Australia Day 2020
Christ Church Cathedral, Grafton
26 January 2020
For almost five months, fires have raged across large tracts of our ancient and dry continent.
Who could have imagined it?
And February is not yet here.
Yet, after an apocalyptic summer we are on the verge of normality.
Well, some of us are: those returning to secure jobs in the last week or so, and those resuming (or commencing) school this coming week.
But there is no return to normality for the vast tracts of bushland that have been destroyed, nor for the one billion animals believed to have been killed by these fires.
There is no return to normality for the owners and workers of almost 6,000 buildings lost to the fires so far.
There is no return to normality for the people who once lived in almost 2,700 homes which have been destroyed by the fires.
There is no return to normality for the 33 people killed in the fires so far, nor their families and communities.
It is not just the scale of the fires that has been so daunting, but the intensity of the flames, the speed with which they ran ahead of the fire front, the early start to the fire season, and the proximity of the fires to farms, homes and even urban areas.
Airports have been closed, seaside villages evacuated, and in so many different places people were choking on the thick air under a frightening red sky.
The world has noticed.
Any of us with overseas friends will have had many enquiries asking about our safety.
Australia has been teetering on the edge of the abyss as a serious climate emergency has seemingly caught us unaware. Not really unawares, of course. Just unprepared as our leaders have chosen to ignore the warning of scientists and fire chiefs, preferring to head overseas on their family holidays while Australia burned.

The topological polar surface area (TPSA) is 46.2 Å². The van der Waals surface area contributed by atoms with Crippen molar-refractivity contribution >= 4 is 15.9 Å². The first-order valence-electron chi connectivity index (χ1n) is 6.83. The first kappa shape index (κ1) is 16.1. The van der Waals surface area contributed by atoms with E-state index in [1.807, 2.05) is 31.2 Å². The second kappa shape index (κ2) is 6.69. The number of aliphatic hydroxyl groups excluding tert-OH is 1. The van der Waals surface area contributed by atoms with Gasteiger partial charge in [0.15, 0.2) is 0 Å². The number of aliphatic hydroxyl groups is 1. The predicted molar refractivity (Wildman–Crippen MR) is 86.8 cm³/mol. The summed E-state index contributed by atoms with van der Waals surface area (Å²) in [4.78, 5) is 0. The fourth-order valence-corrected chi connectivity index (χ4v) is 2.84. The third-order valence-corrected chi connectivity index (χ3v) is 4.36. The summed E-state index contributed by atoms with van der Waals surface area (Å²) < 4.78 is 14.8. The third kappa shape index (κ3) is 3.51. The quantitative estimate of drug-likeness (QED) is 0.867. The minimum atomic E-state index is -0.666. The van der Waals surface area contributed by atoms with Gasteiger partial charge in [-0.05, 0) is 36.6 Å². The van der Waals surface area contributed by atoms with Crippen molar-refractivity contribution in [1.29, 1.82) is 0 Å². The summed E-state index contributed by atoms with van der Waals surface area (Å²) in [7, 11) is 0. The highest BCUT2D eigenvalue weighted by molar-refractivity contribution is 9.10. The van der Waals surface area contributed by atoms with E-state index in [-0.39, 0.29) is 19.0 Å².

In this climate emergency we have seen the worst and the best of humanity.
The arsonists and the looters, few though they be, remind us our capacity for evil.
Thankfully their lack of human decency has been more than matched by the outflow of the very best of humanity which we have witnessed in these past months: compassion, volunteers, assistance, and donations (huge amounts).
Of course, the culture wars have continued as well, and some of the divisions have hardened as people stick to their preconceived ideas no matter how bad the fires become.
But overall this has been a time when we have rediscovered who we are as Australians.
Perhaps it has also been a time when we have sensed just how fragile life can be.
We are all so vulnerable.
Despite our best efforts to provide shelter and food, and to provide for future contingencies, we are vulnerable, and our comfortable lives can quickly vanish in a fire, or a flood, or a hurricane, or a negative medical diagnosis or a new global virus alert.
Too often we are like the proverbial rich farmer whose plans for an easy retirement collapsed in a single night. [Luke 12:16– 21]